I need someone to explain the concept behind fictionalized biography to me. I understand what a biography is and an autobiography. I even I understand the concept of fiction pretty well. What I don’t understand – outside of tabloids which are largely fiction — is the combination of the two genres. Why make Abraham Lincoln a vampire hunter, for example?
I’ve touched upon this subject of mixed genre before when I reviewed the fictionalized story of Helen Keller. Since then, I haven’t revised my belief that the only reason a person writes fictional biography is to get a free ride on the name of someone famous.
The latest arrival in this genre is The Aviator’s Wife by Melanie Benjamin, which is a made-up account of Anne Lindbergh’s marriage to Charles Lindbergh. Here’s an appalling sample of the “stuff” Benjamin writes– the scene where Anne meets her future husband for the first time.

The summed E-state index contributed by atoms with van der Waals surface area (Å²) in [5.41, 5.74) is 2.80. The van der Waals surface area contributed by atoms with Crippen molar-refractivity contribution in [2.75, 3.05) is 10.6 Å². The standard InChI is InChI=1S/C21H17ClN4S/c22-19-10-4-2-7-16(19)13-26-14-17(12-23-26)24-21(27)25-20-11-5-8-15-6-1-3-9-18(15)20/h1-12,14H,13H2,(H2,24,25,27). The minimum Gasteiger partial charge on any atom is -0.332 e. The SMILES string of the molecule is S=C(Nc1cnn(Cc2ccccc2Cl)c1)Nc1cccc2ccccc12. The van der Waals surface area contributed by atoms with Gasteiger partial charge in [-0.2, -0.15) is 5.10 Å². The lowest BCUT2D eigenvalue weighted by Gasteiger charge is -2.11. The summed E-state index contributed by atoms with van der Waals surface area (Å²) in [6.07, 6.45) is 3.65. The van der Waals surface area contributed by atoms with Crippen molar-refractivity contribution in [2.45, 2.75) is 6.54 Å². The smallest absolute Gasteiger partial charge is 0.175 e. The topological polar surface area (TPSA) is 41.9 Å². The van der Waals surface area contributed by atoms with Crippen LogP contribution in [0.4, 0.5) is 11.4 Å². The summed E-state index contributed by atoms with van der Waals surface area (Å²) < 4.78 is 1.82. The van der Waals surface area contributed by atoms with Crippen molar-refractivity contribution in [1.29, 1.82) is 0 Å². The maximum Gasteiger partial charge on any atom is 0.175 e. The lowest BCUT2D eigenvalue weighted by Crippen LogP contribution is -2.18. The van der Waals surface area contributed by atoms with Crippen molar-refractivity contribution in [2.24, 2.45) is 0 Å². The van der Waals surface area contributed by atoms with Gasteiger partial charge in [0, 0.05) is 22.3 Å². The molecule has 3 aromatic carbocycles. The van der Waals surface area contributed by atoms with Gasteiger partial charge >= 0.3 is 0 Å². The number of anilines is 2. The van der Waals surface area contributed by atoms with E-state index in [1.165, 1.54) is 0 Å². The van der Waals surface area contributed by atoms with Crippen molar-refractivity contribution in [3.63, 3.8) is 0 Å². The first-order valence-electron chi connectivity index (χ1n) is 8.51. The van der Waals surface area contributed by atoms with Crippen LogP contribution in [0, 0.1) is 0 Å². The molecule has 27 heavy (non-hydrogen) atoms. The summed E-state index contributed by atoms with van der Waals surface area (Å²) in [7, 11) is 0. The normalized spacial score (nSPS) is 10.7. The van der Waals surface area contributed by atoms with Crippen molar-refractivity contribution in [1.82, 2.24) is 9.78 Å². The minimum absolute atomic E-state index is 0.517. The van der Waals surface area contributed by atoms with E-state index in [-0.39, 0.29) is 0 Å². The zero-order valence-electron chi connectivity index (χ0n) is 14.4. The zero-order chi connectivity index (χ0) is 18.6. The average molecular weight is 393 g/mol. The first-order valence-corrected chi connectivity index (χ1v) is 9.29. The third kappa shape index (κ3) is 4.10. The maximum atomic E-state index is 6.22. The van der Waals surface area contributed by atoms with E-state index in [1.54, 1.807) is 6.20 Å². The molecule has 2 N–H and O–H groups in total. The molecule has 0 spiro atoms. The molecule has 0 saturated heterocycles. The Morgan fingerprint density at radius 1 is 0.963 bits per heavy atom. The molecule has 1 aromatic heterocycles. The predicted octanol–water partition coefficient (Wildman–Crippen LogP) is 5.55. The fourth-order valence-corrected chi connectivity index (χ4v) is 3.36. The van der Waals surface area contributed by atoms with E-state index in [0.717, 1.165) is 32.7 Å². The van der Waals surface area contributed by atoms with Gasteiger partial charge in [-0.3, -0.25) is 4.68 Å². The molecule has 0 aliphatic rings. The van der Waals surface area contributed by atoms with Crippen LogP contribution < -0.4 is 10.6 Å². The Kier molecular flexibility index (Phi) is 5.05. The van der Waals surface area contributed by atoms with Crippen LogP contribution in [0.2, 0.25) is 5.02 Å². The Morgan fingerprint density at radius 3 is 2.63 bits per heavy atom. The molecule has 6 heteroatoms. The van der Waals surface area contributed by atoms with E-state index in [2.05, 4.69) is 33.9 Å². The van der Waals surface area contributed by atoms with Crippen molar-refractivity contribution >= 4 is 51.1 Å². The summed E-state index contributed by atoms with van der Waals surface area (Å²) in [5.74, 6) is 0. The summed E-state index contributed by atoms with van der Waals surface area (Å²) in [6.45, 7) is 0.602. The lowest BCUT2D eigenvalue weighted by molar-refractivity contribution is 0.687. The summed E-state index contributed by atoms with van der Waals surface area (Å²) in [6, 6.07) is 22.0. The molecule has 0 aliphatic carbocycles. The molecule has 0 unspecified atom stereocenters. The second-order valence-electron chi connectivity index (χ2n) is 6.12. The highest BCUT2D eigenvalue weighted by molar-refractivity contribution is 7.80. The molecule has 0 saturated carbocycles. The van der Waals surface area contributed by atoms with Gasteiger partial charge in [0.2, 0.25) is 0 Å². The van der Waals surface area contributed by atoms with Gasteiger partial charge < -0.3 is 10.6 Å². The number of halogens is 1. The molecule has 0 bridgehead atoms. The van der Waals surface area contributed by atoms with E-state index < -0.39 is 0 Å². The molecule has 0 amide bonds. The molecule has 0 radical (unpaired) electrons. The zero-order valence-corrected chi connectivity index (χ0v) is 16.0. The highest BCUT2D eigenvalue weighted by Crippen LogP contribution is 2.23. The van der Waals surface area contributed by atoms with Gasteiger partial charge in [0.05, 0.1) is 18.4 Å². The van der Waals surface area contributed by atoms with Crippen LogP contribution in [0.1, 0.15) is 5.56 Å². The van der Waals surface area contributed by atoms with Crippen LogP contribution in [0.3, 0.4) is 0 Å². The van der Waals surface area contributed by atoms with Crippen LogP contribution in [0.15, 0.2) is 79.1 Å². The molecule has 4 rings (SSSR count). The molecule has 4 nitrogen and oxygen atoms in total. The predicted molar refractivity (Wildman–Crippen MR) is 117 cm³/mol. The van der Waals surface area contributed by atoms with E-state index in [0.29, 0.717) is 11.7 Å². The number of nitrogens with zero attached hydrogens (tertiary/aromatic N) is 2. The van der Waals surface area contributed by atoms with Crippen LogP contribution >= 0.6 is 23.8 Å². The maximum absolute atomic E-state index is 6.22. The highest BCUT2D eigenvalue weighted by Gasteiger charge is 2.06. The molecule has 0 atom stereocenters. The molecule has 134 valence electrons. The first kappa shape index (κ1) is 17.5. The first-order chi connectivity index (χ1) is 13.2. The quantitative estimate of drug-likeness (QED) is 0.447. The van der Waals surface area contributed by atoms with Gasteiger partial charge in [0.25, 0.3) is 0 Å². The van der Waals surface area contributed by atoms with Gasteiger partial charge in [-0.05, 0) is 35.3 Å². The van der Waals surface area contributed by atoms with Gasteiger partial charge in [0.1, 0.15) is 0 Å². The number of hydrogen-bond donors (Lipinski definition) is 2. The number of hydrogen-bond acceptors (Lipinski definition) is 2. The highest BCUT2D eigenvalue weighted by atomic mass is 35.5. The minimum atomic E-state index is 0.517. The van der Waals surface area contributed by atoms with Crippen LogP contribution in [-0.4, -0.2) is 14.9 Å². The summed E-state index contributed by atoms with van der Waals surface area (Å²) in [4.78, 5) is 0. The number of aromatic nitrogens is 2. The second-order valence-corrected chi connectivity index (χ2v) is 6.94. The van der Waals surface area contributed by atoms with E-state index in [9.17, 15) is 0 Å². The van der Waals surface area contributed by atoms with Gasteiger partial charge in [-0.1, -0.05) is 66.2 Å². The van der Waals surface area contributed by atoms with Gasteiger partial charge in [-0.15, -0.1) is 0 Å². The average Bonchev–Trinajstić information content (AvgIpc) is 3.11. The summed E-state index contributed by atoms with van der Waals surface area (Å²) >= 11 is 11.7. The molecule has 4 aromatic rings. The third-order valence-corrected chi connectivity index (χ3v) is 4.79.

I felt my face blush, the bodice of my frock straining tightly against my breasts, flattened down by a very hot, very uncomfortable rubber brassiere… (Excerpt for the novel published in Good Housekeeping, January 2012 pg. 189.)
Having read Anne Lindberg’s work, I doubt she’d ever express herself in so unpoetic a manner, and I shudder for the poor woman who cannot defend herself, being long since buried.
The only truth attributable to Benjamin’s account is the fact that bras are instruments of torture. The rest, as far as I’m concerned, is an invasion of someone’s life — a form of grave robbing for profit.
I am grateful to realize, that being someone of little note, no one will be tempted to subject my life and thoughts to the ignominy of fictionalized biography. But if, for some unfathomable reason, it should occur, let the writer of that fiction be warned. He or she should not linger long at the site where I am buried.
(Courtesy of aberossi.wordpress.com)